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Saturday, July 6, 2013
The Most Viewed Open Water Swimmer In History
She was a former age-group swimmer with a good swimming stroke, excellent navigational sighting technique, a great body position who knows how to run into the ocean and start swimming quickly. But her name is not as well-known among the contemporary swimming community as it is in the movie industry.
In the summer of 1975, Susan Backlinie appeared on the promotional poster and as Chrissie Watkins, an ocean swimmer in the iconic scene in the movie Jaws. 67 million Americans saw the film during the summer of 1975 and hundreds of millions of film-goers have seen her since.
Backlinie, working under the direction of Steven Spielberg, worked hard to create the initial death scene.
The scene of the shark attack was shot several times over the course of 3 days. After many takes, miscues, and experiments, the final shot was produced when Spielberg did not tell the former age-group swimmer when she would be attacked. When the diver below her grabbed onto, and pulled her leg to pull her under, she gave an genuine scared, iconic reaction that remained in the final movie edit.
In order to simulate her body being moved left and right in the water, two 300-pound weights were attached to Backlinie and were being tugged by two groups of crewmen on shore. One group would pull right, and the other would pull left in order to create the scene.
Later, when she was recording the screams to be dubbed over the film, Spielberg had her tilt her head back and poured water down her throat while she screamed.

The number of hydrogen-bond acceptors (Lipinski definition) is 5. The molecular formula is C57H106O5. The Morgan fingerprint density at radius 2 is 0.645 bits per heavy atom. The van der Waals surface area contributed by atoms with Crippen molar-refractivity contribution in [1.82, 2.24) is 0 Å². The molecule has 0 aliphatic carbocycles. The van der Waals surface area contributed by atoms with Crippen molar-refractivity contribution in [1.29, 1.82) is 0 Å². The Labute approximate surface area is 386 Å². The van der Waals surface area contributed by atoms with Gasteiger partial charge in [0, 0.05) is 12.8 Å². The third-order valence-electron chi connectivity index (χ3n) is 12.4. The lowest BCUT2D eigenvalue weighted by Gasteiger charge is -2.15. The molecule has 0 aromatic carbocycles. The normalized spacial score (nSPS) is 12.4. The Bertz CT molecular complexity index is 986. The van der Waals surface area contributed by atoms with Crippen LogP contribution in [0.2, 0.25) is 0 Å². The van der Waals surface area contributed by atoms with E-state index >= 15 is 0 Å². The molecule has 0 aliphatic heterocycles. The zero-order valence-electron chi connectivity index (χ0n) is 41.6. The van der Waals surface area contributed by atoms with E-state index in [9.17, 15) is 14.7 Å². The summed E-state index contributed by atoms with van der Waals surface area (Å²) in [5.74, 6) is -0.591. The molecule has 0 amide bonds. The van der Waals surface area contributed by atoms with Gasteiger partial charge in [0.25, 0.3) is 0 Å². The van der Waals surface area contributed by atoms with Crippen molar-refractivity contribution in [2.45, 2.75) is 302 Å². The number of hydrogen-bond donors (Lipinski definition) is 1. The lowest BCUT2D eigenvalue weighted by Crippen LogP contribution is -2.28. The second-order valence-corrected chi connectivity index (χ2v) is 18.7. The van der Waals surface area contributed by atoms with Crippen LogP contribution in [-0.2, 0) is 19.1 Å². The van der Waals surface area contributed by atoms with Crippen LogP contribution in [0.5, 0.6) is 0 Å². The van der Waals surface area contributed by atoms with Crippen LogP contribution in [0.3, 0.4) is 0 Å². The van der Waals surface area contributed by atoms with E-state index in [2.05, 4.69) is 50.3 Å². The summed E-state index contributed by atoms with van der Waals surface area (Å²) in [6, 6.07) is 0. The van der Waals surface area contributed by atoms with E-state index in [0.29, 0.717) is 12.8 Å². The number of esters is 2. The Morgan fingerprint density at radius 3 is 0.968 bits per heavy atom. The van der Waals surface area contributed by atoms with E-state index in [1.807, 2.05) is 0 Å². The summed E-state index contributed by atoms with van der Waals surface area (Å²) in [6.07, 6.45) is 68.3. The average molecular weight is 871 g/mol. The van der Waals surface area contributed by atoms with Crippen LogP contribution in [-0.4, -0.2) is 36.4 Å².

In the movie when the remains of Chrissie were examined, the tissue damage indicates the non-frenzied feeding of a large squalus is described by oceanographer Matt Hooper. Squalus is Latin for shark. On the beach when Chrissie's remains are discovered, the prop arm that was originally used looked too fake in the scene so a female crew member was buried in the sand with only her arm exposed.
Backlinie's classic swim stroke and horrific death scene will live on in film history.
37 minutes into this documentary on the making of the film Jaws, Backlinie explains the creation of her iconic scene:
Copyright © 2013 by World Open Water Swimming Association
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Open Water Swimming Magazine
Open Water Swimming MagazineThe Open Water Swimming Magazine is the monthly magazine entirely focused on open water swimming heroes and heroines of every age, ability, and background. Published by the World Open Water Swimming Association, the Open Water Swimming Magazine is a free benefit to WOWSA members.
WOWSA Member Benefits include 12 issues of the Open Water Swimming Magazine, the annual 276-page Open Water Swimming Almanac, a free listing in Sponsor My Swim, outstanding product discounts from FINIS, an entry in Openwaterpedia and more...
The Other Shore
The Other Shore follows world record holder and legendary swimmer Diana Nyad as she comes out of a thirty-year retirement to re-attempt an elusive dream: swimming 103 miles non-stop from Cuba to Florida without the use of a shark cage. Her past and present collide in her obsession with a feat that nobody has ever accomplished. At the edge of The Devil’s Triangle, tropical storms, sharks, venomous jellyfish, and one of the strongest ocean currents in the world, all prove to be life-threatening realities. Timothy Wheeler’s documentary brings Diana Nyad’s extraordinary adventure to life as Diana sets out to prove that will and determination are all you need to make the unimaginable possible.
2014 Open Water Swimming Almanac
An Almanac for Open Water SwimmingAn almanac is essentially a body of knowledge which is so complete that it enables people in different fields to make predictions about the future of their respective industries.
This, for example, was the purpose of the traditional farmers almanacs. It enabled farmers to determine as accurately as possible which crops to plant for the greatest harvests in a given year.
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There are, of course, many different kinds of almanacs.
In fact, there is even one for open water swimming...
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The trends are very clear.
The tide is rising for open water swimming.